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Cowboys & Aliens (2011)

by on 2012/04/14


“I don’t know much about boats, but I’d say that one is upside down.”

* * *

As I set out to write what my co-blogger Gru assures me is our six hundredth review, I’m slightly more concerned with how I’m going to tackle my prepared stack of videos in a month where I’m running unusually late.

I’ve tried to imagine Cowboys & Aliens as an ideal commemorative subject, a mashup of gothic western with the geekiness of science fiction. The truth is, perhaps appropriately, it’s merely representative, not for exceptional quality, but for being fairly average.

Not that it doesn’t try hard . . . perhaps a little too hard.

It begins with the rousing of Jake Lonergan (current James Bond, Daniel Craig). Nearly completely amnesiac, he is nonetheless exceptionally attuned to his surroundings. He soon finds he’s familiar with combat, tactics, and weaponry. Unfortunately he also seems to be a wanted criminal.

Particularly desperate to see his comeuppance is Colonel Woodrow Dolarhyde (forever Han Solo and Indy, Harrison Ford). Before the two can settle old scores, they’re attacked by a group of demons . . . or so they mistakenly assume. Their reckoning must wait until they’ve rescued kith and kin.

They may be the stars, yet they’re not very accessible, sullen and grouchy throughout, with almost incomprehensibly guttural voices. Ironically, in a rather significant way, this movie is Olivia Wilde’s. Despite my having seen her once before in Tron: Legacy, she stood out less for familiarity than for her striking, distinctly non-frontiersman appearance. In fact, there were times when I suspected she and Craig were cast in part for their piercing gazes.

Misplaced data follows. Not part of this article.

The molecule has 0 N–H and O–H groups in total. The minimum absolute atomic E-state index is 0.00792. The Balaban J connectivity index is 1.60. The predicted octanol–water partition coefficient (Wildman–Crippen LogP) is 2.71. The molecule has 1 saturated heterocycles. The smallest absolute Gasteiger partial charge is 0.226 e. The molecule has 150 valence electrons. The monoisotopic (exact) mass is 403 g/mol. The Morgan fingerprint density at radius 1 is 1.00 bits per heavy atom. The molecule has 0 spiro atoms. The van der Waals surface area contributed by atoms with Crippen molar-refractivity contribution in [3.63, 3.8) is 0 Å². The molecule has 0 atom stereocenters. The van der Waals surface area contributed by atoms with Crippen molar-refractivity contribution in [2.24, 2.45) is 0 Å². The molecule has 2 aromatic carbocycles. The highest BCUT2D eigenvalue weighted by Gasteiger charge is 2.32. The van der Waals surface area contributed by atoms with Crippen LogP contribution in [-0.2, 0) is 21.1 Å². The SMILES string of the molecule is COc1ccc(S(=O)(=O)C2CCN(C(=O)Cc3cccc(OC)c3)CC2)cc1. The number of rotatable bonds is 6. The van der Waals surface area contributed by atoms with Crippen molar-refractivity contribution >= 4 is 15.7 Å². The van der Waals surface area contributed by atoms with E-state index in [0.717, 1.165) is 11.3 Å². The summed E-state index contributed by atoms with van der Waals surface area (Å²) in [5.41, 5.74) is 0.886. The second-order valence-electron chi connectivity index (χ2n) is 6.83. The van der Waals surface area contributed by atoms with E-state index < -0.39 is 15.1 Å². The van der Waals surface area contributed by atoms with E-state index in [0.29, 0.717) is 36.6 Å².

Joining them in more conventional roles are genre favourites Clancy Brown (Highlander and Starship Troopers) and Sam Rockwell (Everybody’s Fine and Moon), as well as Canadian stalwart Adam Beach (Flags of Our Fathers) and Walton Goggins (Justified).

Now, at this point I need to shift gears a bit. I probably should have made a clear disclaimer earlier: I’d already read the original comic and, frankly, I didn’t love it. I was sure — or I hoped — I’d prefer the movie. And I do. But . . . gradually I realized I preferred it only marginally.

Let’s start with a couple of compliments first. I like how the aliens aren’t “obvious”, especially early on. We’re shown iron manacles, explosions and fires, and shadowy predators. I also appreciated the filmmakers — among them Jon Favreau, Ron Howard, and Steven Spielberg — delivered the material straight. Though I felt they went overboard later on, I was glad the tone never went campy.

By “overboard later on” I mean when the wild west tips into sci-fi. We see colour-timed footage of a greenish hue, evoking The Matrix and Star Trek: First Contact. Speaking of the latter, many details reminded me of the Next Generation’s Borg, if not the invaders themselves.

The presence of CGI creatures lent even more synthetica to an already-slick approach. Lacking the grit I expect of an oater, the picture is clean and professional to a fault. I wondered how it might have turned out by changing two factors: reducing the budget and showing less of the extra-terrestrial tech.

All the same, I like its ideas, and respect what it tries to do. Why should a western be confined to conventions of location, time, and worldview? Why must aliens only exist from the 1950s on? The trouble with Cowboys & Aliens is it’s doing something unconventional and — if it doesn’t find popular validation — few others will attempt to do likewise.

While it’s not a perfect film, it is worth checking out at least once. It’s an “about time” high concept, with solid production, and a 600th anniversary-worthy cast.

* * *

Rated 14A

118 minutes (theatrical version)

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